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Love may cost something to somebody and it may not cost anything to anybody. Either of these could be true if love is quantifiable. Is love quantifiable? What is the unit or measure?
As a Catholic, I believe that love is a person. This belief was taught to me by the Word of God. 1 John 4:16b specifically states that ‘God is love’. God is a person. God is infinite. Therefore, love is ‘infinite persona’. Love is not simply a feeling or an emotion that articulates a thought or feeling or sentiment or need. Through God’s love poured out in man, man lives love. He illuminates this innate characteristic of the Triune God in ways which not only satiates human faculties but also enflames the soul within.
Among the greats of ancient philosophers, Aristotle believed that in-order to love another person one needs to know how to love one’s own self. This should not be understood as selfishness because Aristotle makes is very clear that self-love for him means that which is expressed in the love of virtue. In other words, this great Greek philosopher cautions about the danger of a person’s pursuit of self-love by means of seeking and acquiring self-pleasures, wealth, power, which runs every risk of exploding into a life of bad habits, bondages, vices and evil. Self-love by the love of virtue teaches true means of loving the another person. Irrespective of whether that person is your beloved or a stranger. Why should we love our own selves, because God’s word says, “I praise You, for I am fearfully and wonderfully made. Wonderful are your works; my soul knows it very well (Psalm 139:14). Having God as our creator is enough for us to love ourselves. This is true in the case of every human person.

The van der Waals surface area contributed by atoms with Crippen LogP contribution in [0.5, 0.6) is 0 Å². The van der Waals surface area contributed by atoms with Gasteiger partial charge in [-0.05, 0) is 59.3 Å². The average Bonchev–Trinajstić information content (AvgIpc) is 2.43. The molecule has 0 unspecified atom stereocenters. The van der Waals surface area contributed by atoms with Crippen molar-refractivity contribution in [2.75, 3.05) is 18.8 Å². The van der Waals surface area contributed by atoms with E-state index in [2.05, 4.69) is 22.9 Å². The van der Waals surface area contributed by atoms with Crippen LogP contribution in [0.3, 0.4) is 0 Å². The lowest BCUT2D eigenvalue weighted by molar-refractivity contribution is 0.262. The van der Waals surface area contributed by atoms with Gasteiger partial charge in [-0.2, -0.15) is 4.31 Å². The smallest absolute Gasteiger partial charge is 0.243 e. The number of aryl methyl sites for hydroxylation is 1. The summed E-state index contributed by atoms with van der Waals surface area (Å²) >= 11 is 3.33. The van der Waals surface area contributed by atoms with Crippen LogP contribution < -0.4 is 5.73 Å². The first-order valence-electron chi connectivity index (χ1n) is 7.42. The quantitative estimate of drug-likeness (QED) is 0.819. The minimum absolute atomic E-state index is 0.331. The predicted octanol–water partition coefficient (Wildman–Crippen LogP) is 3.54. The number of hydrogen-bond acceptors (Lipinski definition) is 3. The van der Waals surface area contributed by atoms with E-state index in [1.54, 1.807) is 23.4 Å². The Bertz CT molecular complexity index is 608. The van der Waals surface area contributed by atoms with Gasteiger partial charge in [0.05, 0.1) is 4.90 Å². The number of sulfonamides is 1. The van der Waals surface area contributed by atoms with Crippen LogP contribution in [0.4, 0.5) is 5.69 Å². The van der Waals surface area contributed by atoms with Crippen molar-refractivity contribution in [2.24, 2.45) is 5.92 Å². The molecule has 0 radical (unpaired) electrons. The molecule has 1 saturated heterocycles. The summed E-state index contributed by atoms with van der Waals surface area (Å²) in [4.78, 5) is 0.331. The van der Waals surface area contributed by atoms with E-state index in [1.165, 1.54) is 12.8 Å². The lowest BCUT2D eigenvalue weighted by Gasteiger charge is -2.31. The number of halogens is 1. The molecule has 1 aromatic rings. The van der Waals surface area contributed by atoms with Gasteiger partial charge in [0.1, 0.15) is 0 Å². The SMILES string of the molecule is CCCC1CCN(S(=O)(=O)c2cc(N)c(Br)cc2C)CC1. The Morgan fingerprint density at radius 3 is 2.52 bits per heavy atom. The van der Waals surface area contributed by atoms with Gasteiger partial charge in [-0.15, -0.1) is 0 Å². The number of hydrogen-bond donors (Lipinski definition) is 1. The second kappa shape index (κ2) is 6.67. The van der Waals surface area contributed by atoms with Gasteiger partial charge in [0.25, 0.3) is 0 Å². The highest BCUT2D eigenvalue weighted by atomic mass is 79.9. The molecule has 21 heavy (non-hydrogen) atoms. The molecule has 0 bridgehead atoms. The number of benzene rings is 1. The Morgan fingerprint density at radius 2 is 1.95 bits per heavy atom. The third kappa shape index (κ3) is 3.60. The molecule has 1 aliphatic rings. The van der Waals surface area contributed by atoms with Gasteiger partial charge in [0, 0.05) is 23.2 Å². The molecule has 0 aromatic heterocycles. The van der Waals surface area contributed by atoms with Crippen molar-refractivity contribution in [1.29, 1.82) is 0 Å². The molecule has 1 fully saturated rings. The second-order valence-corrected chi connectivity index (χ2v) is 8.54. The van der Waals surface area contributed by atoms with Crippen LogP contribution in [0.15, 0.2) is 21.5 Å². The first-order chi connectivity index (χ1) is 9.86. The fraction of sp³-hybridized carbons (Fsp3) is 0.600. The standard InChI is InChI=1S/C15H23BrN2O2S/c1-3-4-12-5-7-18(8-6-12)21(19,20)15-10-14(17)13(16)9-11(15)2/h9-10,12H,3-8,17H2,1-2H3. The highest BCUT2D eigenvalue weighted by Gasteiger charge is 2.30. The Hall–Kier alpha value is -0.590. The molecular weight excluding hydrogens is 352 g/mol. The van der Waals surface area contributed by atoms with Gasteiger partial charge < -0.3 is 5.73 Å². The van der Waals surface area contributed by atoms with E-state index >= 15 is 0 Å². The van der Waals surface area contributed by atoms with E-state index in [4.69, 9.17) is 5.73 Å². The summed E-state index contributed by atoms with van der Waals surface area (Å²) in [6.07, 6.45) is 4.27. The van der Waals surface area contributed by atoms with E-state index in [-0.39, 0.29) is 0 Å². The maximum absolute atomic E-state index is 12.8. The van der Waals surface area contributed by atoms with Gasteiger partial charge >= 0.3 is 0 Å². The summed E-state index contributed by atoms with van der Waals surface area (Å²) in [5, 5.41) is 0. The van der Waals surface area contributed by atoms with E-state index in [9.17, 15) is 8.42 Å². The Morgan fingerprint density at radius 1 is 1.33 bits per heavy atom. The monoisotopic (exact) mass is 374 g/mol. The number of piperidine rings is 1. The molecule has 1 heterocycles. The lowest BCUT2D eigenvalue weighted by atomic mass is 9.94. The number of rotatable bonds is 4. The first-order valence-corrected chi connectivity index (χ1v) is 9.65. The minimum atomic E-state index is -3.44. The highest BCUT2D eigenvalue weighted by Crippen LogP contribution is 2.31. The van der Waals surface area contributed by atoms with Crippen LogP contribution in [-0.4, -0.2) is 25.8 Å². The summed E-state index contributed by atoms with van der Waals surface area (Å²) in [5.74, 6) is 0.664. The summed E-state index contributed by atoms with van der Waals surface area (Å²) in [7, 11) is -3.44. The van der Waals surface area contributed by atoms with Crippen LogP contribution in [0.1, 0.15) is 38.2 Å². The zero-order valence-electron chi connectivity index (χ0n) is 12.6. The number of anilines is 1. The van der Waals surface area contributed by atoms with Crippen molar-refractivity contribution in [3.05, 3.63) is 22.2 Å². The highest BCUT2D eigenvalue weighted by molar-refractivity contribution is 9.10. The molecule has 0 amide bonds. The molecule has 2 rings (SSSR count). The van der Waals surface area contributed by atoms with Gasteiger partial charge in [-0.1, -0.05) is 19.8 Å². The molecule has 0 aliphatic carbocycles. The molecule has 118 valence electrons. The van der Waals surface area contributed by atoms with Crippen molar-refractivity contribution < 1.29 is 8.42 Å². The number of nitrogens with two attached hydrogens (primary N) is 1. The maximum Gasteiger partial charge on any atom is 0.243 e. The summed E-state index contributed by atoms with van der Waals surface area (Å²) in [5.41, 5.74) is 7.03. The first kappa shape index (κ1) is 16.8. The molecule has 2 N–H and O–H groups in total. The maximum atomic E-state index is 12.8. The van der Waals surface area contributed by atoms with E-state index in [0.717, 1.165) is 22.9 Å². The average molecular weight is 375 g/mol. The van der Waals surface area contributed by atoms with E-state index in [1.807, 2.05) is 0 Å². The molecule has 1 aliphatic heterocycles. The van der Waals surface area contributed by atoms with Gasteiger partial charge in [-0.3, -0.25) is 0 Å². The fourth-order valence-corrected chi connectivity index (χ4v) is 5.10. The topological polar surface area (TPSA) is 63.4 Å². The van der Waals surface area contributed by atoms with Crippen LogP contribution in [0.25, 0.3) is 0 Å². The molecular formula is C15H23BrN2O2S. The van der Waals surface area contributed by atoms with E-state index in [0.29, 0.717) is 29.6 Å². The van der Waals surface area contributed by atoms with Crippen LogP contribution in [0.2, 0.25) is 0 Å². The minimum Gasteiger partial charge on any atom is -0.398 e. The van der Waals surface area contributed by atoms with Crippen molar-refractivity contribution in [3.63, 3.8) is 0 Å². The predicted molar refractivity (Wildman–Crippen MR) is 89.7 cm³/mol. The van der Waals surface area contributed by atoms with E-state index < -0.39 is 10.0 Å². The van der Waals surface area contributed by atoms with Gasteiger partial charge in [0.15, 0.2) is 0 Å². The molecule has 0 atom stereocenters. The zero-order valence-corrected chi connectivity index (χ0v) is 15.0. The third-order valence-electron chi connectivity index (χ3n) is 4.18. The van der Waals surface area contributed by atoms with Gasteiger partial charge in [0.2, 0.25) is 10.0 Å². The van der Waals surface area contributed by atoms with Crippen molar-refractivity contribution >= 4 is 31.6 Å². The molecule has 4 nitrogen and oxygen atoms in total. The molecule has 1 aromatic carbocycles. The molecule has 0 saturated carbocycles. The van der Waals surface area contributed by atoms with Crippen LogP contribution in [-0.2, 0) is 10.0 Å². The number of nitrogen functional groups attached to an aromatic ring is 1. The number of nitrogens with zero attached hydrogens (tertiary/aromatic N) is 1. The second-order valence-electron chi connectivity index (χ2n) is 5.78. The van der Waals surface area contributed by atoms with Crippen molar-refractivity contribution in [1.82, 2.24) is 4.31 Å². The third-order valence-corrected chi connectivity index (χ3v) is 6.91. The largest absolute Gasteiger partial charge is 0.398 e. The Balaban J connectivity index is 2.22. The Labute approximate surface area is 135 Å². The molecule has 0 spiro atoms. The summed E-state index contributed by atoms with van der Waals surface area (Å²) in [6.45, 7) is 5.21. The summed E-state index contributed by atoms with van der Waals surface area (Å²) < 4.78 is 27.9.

If we love ourselves by love of virtue and hence learn to rightly and sincerely love one another, then we will have no ambiguity about how to love those who have ‘died, yet will live forever’. The souls of the faithful departed await the beatific vision by a ‘fiery purification’ from every stain of sin, in purgatory. The Catechism of the Catholic Church defines purgatory as a, “purification, so as to achieve the holiness necessary to enter the joy of heaven,” which is experienced by those “who die in God’s grace and friendship, but still imperfectly purified” (CCC 1030). It further teaches that “this final purification of the elect . . . is entirely different from the punishment of the damned” (CCC 1031).
(Pic: Jacopo Vignali’s portrait of St. Michael the Archangel freeing the souls in purgatory)
Purgatory is not only the realm of purification of those who have died in God’s grace and friendship, but is also a temporary abode of souls who experience indescribable thirst for an ‘indispensable act of love’ by the souls living on earth. This indispensable act of love is praying for the souls in purgatory. This act emanates only from the love of virtue, by the very example of the Son of God, Jesus. Christ the perfect mediator and spotless vessel of prayer to the Father for the living and the dead, teaches us to pour out our love to the souls in purgatory by praying for them and offering small and big sacrifices, the biggest being the sacrifice of the Holy Eucharist.
We are commanded by our Lord Jesus to love another as He loves us, (John 13:34-35). ‘One another’ does not end with the people on earth, but reaches far beyond time and space, into the realm of God’s chosen, who are soon, not yet, about to ‘live in the presence of God’. These suffering souls, “who are detained”, as articulated by St. Basil the Great, long for our love through our prayers and sacrifices. This ‘All Souls Day’ onwards, let us daily, in the words of St. John Chrysostom, “help and commemorate” these beloved, suffering children of God.
May the souls of the faithful departed, through the mercy of God, rest in peace. +
~ John Roger Anthony